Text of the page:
The Mile by Craig A. Smith
Craig A. Smith’s debut novel follows three friends on a pub crawl down Edinburgh’s Royal Mile. Ian is a happy family man, Euan is in a crumbling marriage, and Stuart seems eager to return to his home in France. The trio run into Jock, an eccentric 95-year-old veteran who has surreptitiously slipped out of his care home for the day, and the group embarks on an evening filled with whisky and banter. The bulk of the drunken talk revolves around the Scottish independence referendum, with Nationalist Ian trying to convince his friends to vote Yes. Meanwhile, Rosie, a kind-hearted care home worker, is on the group’s trail in an effort to find Jock.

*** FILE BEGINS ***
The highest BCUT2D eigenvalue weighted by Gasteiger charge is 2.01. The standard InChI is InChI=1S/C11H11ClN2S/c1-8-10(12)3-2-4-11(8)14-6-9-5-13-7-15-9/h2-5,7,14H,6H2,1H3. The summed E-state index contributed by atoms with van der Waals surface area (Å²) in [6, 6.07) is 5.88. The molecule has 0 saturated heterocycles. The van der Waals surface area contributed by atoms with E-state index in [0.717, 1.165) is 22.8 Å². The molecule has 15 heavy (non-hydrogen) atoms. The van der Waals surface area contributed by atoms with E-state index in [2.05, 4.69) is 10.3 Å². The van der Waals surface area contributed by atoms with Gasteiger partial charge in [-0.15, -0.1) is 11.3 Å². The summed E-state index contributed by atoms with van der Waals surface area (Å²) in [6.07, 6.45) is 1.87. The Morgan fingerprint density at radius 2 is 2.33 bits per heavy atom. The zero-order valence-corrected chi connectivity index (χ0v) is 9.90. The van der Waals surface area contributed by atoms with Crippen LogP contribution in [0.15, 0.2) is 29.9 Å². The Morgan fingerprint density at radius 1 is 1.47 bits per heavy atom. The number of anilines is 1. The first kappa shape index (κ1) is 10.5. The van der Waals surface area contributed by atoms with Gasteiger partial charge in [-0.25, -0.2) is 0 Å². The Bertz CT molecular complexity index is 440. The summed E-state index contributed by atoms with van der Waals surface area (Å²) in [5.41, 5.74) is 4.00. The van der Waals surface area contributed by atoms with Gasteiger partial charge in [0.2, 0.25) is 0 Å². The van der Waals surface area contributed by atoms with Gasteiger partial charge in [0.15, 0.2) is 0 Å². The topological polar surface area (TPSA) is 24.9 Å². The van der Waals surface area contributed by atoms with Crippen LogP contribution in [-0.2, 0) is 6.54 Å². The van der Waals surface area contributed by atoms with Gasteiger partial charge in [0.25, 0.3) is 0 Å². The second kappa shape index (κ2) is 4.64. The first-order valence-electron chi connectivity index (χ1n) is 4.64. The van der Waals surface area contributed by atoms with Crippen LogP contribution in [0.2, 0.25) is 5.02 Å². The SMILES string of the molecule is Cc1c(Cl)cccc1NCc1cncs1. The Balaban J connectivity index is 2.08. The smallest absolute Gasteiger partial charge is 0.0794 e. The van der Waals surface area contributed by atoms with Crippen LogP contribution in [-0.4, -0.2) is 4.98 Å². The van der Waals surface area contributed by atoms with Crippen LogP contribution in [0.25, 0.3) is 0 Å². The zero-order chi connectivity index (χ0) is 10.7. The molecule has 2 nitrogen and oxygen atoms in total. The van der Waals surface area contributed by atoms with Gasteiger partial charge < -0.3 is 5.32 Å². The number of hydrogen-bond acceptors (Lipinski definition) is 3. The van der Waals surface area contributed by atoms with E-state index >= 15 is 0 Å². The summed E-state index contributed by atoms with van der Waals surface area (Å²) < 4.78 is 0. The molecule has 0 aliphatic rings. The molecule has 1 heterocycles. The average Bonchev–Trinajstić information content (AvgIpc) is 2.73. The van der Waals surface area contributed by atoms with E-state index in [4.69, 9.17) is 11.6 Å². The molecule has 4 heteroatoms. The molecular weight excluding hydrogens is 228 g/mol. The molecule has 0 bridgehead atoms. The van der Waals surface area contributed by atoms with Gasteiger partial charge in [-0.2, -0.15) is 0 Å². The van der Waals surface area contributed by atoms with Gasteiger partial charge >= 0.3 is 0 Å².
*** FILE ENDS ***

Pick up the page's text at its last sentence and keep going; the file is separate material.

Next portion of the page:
Smith skillfully invokes the atmosphere of Edinburgh’s most famous street – from the historic pubs to tourists gaping at street performers – while also capturing the city’s varied dialects. Problematic, however, is the novel’s structure, which is doomed to become repetitive as the group’s going-ons are unnecessarily retold when the narrative switches to Rosie. Character development lacks balance – while the guys are well sketched, Rosie remains a scant caricature, a notable disappointment considering how much time we spend with her. Though topical and timely, Smith’s novel suffers from an intended partiality towards independence that inevitably makes the work feel somewhat propagandistic. However, there are some fine comedic moments that anyone who has ever lived in or even visited Edinburgh can appreciate. [Dima Alzayat]